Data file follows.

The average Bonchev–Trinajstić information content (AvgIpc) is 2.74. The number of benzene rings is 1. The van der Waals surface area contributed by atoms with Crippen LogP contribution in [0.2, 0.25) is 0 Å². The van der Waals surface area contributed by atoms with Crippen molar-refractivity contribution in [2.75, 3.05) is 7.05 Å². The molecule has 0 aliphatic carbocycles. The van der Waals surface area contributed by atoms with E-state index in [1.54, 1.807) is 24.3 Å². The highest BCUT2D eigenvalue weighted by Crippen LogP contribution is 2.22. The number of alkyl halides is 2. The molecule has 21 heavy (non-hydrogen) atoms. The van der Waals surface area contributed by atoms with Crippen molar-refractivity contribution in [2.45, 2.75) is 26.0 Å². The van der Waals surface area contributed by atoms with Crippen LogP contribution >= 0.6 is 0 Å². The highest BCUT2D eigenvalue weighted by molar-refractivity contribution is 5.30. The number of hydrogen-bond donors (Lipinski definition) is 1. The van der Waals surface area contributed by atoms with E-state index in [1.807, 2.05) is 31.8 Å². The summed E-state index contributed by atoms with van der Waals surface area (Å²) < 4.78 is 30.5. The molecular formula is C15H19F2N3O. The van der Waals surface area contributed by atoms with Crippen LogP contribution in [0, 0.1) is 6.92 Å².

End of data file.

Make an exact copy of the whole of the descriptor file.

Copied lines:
The average Bonchev–Trinajstić information content (AvgIpc) is 2.74. The number of benzene rings is 1. The van der Waals surface area contributed by atoms with Crippen LogP contribution in [0.2, 0.25) is 0 Å². The van der Waals surface area contributed by atoms with Crippen molar-refractivity contribution in [2.75, 3.05) is 7.05 Å². The molecule has 0 aliphatic carbocycles. The van der Waals surface area contributed by atoms with E-state index in [1.54, 1.807) is 24.3 Å². The highest BCUT2D eigenvalue weighted by Crippen LogP contribution is 2.22. The number of alkyl halides is 2. The molecule has 21 heavy (non-hydrogen) atoms. The van der Waals surface area contributed by atoms with Crippen molar-refractivity contribution in [2.45, 2.75) is 26.0 Å². The van der Waals surface area contributed by atoms with Crippen LogP contribution >= 0.6 is 0 Å². The highest BCUT2D eigenvalue weighted by molar-refractivity contribution is 5.30. The number of hydrogen-bond donors (Lipinski definition) is 1. The van der Waals surface area contributed by atoms with E-state index in [1.807, 2.05) is 31.8 Å². The summed E-state index contributed by atoms with van der Waals surface area (Å²) < 4.78 is 30.5. The molecular formula is C15H19F2N3O. The van der Waals surface area contributed by atoms with Crippen LogP contribution in [0, 0.1) is 6.92 Å².